The Powell quote moved interest rates higher, but as I said the interesting part of that is that it was driven by a rise in real rates, not inflation expectations. In other words, the Powell quote was taken by the bond market as an economic positive – growth is good. Of course, it makes perfect sense why that would be bearish for bonds but why would it be negative for stocks? Wouldn’t an economy growing so fast that the neutral interest rate is still “a long way” away be a positive for growth-sensitive equities?
I think what really moved stocks last week was the Ford and Fastenal news which merely echoed what we’ve been hearing from other companies for a few weeks now. Negative earnings warnings are piling up with Ford and Fastenal just two of the many companies warning about the negative impact of tariffs on their bottom line. And remember, this is only the latest round; the administration has already said it will raise the tariffs to 25% in the new year. The spurt of growth we’ve seen recently is no doubt being aided by anticipation of that hike. We see that in the inventory numbers as well as the trade figures as companies buy ahead of the higher tariffs.
There is already a negative impact on the US economy from the Trump administration tariffs. If the tariff rate on Chinese goods rises to 25% and stays in place – as I think they will – the impact is only going to grow. There may be good geopolitical reasons to keep the pressure on China but we should not pretend that it will be cost-free. Fighting a war – even a cold one – has a cost.
Chairman Powell may believe that interest rates are a long way from neutral but he may also be assuming, as a lot of people are, that the tariffs on China are temporary, a negotiating tactic. If he’s wrong about that, neutral may be a lot closer than he thinks. If the China tariffs prove more permanent – and I don’t see a reason to believe otherwise – the price will be paid, at least partially, in US corporate profit margins.
The yield curve has steepened since the last update but the flattening trend is intact on a longer-term basis. The steepening was driven by the rise in the long end, a so-called bear steepener. It is known as a bear steepener because it is usually associated with rising inflation fears but in this case, the rise in the long end was driven primarily by rising growth expectations.
The 2-year note yield also broke out of its recent range as Powell’s comments reinforced expectations for future rate hikes.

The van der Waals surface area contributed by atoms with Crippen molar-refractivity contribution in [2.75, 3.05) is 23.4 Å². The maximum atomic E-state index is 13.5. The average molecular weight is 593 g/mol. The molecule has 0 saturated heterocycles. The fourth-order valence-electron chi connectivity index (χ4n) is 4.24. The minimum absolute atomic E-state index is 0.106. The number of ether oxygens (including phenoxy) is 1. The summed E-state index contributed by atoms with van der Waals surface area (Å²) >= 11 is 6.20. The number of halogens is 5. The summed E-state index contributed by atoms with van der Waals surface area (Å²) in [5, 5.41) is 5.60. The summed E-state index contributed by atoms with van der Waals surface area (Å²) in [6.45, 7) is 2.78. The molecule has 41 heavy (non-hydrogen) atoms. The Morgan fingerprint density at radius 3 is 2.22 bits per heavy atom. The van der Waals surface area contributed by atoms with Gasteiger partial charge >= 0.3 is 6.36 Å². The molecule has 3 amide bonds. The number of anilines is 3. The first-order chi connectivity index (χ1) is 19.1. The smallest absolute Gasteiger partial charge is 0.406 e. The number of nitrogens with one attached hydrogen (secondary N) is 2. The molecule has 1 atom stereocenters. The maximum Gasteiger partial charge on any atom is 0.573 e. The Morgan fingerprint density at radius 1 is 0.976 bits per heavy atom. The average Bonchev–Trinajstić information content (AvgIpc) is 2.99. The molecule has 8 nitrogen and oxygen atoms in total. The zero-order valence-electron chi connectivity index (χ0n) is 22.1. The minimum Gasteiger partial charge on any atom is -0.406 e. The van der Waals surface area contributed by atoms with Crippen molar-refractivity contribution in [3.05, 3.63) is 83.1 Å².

The 10-year note yield moved higher and has now completed a move up to the 200-month moving average. That isn’t a technical level so much as a secular marker. Moving averages of that length just aren’t considered by traders or investors. But in this case, the 10-year yield hasn’t traded above that 200-month average since the late 80s and I think that may be significant. In addition, our long-term momentum indicators are at extremes never seen.
I do think the long-term trend for rates may be shifting to an upward bias but just as rates didn’t fall in a straight line, neither will they rise continuously. If tariffs are indeed a drag on growth – and I don’t see how higher taxes can’t be – then rates may have peaked for the cycle. A wild card is the anticipation of higher tariffs on China in January. If we continue to see companies building inventory ahead of that increase, economic activity may stay stronger than otherwise for the rest of the year.
As I said, the rise in long-term rates was driven by a rise in real yields. The 10-year TIPS yield has risen 24 basis points since my last update and is now above 1%. We’ll see how long it holds up there. Earnings season is getting started after a lot of negative warnings and economic data appears to be softening a bit.
Long-term inflation expectations remain anchored and barely budged during the rate rise. Tariffs are inflationary though so it will be interesting to see how these expectations change in coming months.
Credit spreads are wider since the beginning of September but only by 5 basis points. Spreads narrowed first, hitting new lows for the cycle in early October. The widening since then is, so far, moderate and offers no warning about the economy or stocks.
Valuations are still stretched for US stocks despite the small correction. Earnings for the quarter will be positive but after repeated warnings, probably not as good as expected a couple of months ago.
I’ve been seeing a lot of commentary recently that stocks are not that expensive. These commentaries invariably concentrate on some measure of earnings to make their case. The most common is the use of forward earnings estimates (I even saw one recently that looked at forward 2-year earnings estimates). I can’t think of a methodology that is more prone to mistake than relying on Wall Street analyst guesses about the future. They’re always wrong at turning points and usually by a large amount.
The other argument I’ve seen recently is that the Shiller P/E will fall significantly soon because 2008 and 2009 earnings will come out of the calculation. That is certainly true and the ratio will drop if earnings rise and price just remains the same. That assumes, of course, that those estimates about 2019 earnings are correct or at least roughly so. If not, well maybe Shiller P/E won’t fall as much as these “analysts” think. It is also interesting – at least to me – that even if earnings do come in as expected, the ratio only drops to the low 20s. Yes, as these studies point out, that is near the average of the last 20 years. But that period is itself an outlier in my opinion, including as it does the late 90s period when Shiller hit its highest level ever.
I would also point out that the entire period since the mid-80s is one of falling interest rates and as I said above, that period may well be on its last legs. Valuing stocks in a long-term rising rate environment is something with which few have any experience at all. I suspect predicting the stock market in that environment will not be as easy as putting an ever higher multiple – due to a lower discount rate – on earnings estimates that rise every year.